Trouble In River City

With a capital T, and that rhymes with P, and that stand for Pull the F-22 from the DoD Budget.

The F-22 Raptor. Pretty sweet plane. Does some awesome manuevers and has an unmatched capability. We’ve got a sweet 187 of them.

Problem is, they cost one helluva shiney penny. So, in an age where we need to get the most bang for the buck, President Obama tells Congress to pull the F-22 from the DoD Budget submittal, or he’ll *gasp* veto it.

Seems SECDEF’s got his back..


the F-22 is clearly a capability we do need – a niche, silver-bullet solution for one or two potential scenarios – specifically the defeat of a highly advanced enemy fighter fleet. The F-22, to be blunt, does not make much sense anyplace else in the spectrum of conflict. Nonetheless, supporters of the F-22 lately have promoted its use for an ever expanding list of potential missions. These range from protecting the homeland from seaborne cruise missiles to, as one retired general recommended on TV, using F-22s to go after Somali pirates who in many cases are teenagers with AK-47s – a job we already know is better done at much less cost by three Navy SEALs. These are examples of how far-fetched some of the arguments have become for a program that has cost $65 billion – and counting – to produce 187 aircraft, not to mention the thousands of uniformed Air Force positions that were sacrificed to help pay for it.

I think this is going to turn into a great fight.

I’m getting popcorn and ordering it on Pay-Per-View. Who’s in?

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7 Responses to Trouble In River City

  1. Niall says:

    I’ve been watching this debate with some amusement. Something tells me the F-22 is the B2 of our generation. The Air Force can’t give up the idea that the next war will involve heroic dog fights between vast fleets of fighters. They’re stuck in WWII, just as much of the Navy seems to be.

    I also love how the mission of the plane keeps changing. First it was air dominance. Then it was ground attack. Now it’s suppression of enemy anti-aircraft batteries. Pick a lane, people.

    Also I think at 187, the F-22 outnumbers every fighter that Russia and China have combined, so I think we’ll be OK.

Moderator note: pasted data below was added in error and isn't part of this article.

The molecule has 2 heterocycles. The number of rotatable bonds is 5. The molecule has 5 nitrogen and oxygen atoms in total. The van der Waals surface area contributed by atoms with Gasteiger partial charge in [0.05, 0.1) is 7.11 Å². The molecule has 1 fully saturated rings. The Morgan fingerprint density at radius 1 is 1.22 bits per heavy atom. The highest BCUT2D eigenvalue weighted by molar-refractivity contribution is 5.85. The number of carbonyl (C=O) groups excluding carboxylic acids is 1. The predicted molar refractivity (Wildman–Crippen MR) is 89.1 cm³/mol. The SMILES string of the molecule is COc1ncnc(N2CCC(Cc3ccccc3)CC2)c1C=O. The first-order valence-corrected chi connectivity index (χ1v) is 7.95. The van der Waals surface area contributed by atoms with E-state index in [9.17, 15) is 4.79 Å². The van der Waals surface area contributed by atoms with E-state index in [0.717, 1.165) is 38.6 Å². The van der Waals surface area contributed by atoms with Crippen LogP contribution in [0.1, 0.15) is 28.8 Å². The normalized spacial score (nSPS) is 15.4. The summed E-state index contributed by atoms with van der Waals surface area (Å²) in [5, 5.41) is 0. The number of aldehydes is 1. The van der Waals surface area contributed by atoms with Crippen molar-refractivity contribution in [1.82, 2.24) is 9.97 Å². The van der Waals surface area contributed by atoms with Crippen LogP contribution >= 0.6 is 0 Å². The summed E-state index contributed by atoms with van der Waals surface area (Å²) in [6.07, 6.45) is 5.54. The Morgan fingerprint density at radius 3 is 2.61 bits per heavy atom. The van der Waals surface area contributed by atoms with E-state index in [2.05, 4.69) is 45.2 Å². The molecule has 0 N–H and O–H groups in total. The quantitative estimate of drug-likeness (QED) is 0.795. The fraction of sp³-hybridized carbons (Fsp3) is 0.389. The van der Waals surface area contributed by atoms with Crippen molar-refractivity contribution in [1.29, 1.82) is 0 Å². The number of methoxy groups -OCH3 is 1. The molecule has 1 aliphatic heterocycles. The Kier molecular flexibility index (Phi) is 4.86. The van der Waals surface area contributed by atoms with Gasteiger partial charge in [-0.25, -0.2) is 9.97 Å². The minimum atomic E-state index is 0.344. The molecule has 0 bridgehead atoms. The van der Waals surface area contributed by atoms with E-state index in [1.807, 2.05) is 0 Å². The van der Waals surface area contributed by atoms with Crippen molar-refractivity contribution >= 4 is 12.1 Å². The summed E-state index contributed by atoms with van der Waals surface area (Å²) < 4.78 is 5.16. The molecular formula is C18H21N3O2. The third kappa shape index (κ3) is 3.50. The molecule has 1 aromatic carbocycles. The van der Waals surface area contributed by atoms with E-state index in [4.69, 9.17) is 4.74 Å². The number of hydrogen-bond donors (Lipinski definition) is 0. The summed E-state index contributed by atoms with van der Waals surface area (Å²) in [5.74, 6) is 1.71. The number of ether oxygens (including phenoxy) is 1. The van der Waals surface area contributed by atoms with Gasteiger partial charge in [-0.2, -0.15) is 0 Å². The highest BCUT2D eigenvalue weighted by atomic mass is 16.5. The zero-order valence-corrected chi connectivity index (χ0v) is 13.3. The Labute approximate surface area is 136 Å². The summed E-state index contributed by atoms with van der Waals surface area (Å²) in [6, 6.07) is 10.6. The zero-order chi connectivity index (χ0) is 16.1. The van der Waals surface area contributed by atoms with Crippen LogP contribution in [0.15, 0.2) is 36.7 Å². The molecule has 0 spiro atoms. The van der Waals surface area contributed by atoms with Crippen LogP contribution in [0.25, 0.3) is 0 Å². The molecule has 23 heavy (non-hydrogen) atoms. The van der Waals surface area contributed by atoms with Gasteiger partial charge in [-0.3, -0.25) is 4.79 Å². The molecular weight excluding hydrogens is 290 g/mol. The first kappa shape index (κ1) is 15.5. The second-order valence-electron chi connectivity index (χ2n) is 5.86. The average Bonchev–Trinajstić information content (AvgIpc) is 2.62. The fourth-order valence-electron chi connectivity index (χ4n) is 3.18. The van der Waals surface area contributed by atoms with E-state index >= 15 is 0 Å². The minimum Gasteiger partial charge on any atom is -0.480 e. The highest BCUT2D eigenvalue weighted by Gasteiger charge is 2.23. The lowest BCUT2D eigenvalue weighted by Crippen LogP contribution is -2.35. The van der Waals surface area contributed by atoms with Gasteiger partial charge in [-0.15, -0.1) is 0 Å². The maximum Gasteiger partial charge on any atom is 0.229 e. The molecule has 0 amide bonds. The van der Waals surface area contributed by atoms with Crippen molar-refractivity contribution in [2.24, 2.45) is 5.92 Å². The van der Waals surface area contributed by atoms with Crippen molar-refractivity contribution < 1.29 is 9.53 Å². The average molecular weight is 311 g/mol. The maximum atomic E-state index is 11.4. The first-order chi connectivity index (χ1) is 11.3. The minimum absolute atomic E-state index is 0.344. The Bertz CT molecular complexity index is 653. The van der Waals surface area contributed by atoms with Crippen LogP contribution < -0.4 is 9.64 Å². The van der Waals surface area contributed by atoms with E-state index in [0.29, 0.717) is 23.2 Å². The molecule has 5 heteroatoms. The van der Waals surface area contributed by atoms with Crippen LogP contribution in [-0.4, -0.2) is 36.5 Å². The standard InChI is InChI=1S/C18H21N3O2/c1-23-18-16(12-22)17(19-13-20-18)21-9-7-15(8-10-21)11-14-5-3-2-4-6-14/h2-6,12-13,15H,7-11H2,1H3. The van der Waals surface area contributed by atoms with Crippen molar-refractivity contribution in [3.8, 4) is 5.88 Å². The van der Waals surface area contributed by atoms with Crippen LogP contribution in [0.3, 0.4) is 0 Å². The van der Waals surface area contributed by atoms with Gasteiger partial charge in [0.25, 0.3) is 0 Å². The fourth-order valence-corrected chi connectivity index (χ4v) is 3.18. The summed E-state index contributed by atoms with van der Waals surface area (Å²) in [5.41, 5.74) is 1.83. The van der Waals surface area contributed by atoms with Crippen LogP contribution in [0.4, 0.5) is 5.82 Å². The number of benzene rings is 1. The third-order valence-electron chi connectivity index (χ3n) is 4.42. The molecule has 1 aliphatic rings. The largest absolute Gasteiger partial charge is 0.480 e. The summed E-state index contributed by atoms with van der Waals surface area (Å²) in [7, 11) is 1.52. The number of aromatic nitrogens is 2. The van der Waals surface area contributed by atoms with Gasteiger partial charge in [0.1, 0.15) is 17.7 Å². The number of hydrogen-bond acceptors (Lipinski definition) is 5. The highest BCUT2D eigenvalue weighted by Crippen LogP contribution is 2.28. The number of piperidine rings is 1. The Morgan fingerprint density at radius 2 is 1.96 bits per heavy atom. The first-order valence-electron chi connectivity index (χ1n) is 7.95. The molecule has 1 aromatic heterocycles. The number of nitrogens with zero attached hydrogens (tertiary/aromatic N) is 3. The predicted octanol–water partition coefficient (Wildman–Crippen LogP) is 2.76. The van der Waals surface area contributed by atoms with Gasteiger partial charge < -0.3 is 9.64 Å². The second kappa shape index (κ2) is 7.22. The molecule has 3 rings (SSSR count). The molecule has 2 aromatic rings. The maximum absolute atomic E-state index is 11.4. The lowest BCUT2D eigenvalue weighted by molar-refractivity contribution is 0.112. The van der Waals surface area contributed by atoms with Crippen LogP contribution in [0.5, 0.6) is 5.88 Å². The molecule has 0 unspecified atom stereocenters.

And Hamas and Al Qaeda have none.

  2. Niall/

    You couldn’t be more wrong. The F-22 was ALWAYS air superiority all the way. The F-35 was the USAF’s answer to critics who said that a new hi-performance CAS aircraft was needed and the separate needs of the Navy and Marines which were rolled into the 35 program. In point of fact, the AF initially saw the 35 as a way to insure the viability of the 22 program buy as use many of the same components were envisaged.

    The other options for the 22 have been trotted out only because the AF seems too inarticulate to explain to people like you (or people like you lacking the ability to fully understand) what happens to everything else–EVERYTHING–once air supremacy is lost. Hence the bells and whistles.

  3. Niall says:

    From the Air Force Times:

    “For 10 years, the Air Force has argued that the F-22’s incredible dogfighting capabilities will ensure the U.S. remains dominant for decades. And for 10 years, critics who say the fighter is an overpriced Cold War relic have steadily whittled down the service’s Raptor budget.

    It’s time for a new argument.

    The F-22’s superior dogfighting capabilities are barely relevant. Yes, formidable new fighters are being fielded by potential adversaries, notably the Russian-built Su-37 and MiG-31 and the Chinese F-11. The F-22 is far superior to these older-technology, nonstealthy aircraft, but the F-35 would also far outperform any of these models. As a consequence, the dogfighting rationale for the F-22 has never gained much traction outside the Air Force.